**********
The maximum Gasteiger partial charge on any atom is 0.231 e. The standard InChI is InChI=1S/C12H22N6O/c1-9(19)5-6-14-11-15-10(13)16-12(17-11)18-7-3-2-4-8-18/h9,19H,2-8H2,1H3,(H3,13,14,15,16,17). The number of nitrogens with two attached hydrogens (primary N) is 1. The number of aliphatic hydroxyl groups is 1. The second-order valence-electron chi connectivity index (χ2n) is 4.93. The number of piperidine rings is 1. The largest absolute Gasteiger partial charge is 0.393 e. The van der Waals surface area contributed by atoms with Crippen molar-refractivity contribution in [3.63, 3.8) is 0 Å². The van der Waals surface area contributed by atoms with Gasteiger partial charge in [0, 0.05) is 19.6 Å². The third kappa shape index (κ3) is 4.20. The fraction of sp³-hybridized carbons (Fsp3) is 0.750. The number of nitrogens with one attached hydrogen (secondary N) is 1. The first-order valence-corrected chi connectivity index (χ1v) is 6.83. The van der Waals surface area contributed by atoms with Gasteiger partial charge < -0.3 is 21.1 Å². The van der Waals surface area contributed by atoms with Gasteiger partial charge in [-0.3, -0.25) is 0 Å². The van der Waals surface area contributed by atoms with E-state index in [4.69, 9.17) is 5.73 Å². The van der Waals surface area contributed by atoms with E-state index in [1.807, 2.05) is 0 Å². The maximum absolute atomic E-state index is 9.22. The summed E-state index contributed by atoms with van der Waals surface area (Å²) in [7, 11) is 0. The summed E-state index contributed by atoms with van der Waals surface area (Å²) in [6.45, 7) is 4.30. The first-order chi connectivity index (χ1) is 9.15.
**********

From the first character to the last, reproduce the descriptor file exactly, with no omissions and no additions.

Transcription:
The maximum Gasteiger partial charge on any atom is 0.231 e. The standard InChI is InChI=1S/C12H22N6O/c1-9(19)5-6-14-11-15-10(13)16-12(17-11)18-7-3-2-4-8-18/h9,19H,2-8H2,1H3,(H3,13,14,15,16,17). The number of nitrogens with two attached hydrogens (primary N) is 1. The number of aliphatic hydroxyl groups is 1. The second-order valence-electron chi connectivity index (χ2n) is 4.93. The number of piperidine rings is 1. The largest absolute Gasteiger partial charge is 0.393 e. The van der Waals surface area contributed by atoms with Crippen molar-refractivity contribution in [3.63, 3.8) is 0 Å². The van der Waals surface area contributed by atoms with Gasteiger partial charge in [0, 0.05) is 19.6 Å². The third kappa shape index (κ3) is 4.20. The fraction of sp³-hybridized carbons (Fsp3) is 0.750. The number of nitrogens with one attached hydrogen (secondary N) is 1. The first-order valence-corrected chi connectivity index (χ1v) is 6.83. The van der Waals surface area contributed by atoms with Gasteiger partial charge < -0.3 is 21.1 Å². The van der Waals surface area contributed by atoms with Gasteiger partial charge in [-0.3, -0.25) is 0 Å². The van der Waals surface area contributed by atoms with E-state index in [4.69, 9.17) is 5.73 Å². The van der Waals surface area contributed by atoms with E-state index in [1.807, 2.05) is 0 Å². The maximum absolute atomic E-state index is 9.22. The summed E-state index contributed by atoms with van der Waals surface area (Å²) in [7, 11) is 0. The summed E-state index contributed by atoms with van der Waals surface area (Å²) in [6.45, 7) is 4.30. The first-order chi connectivity index (χ1) is 9.15.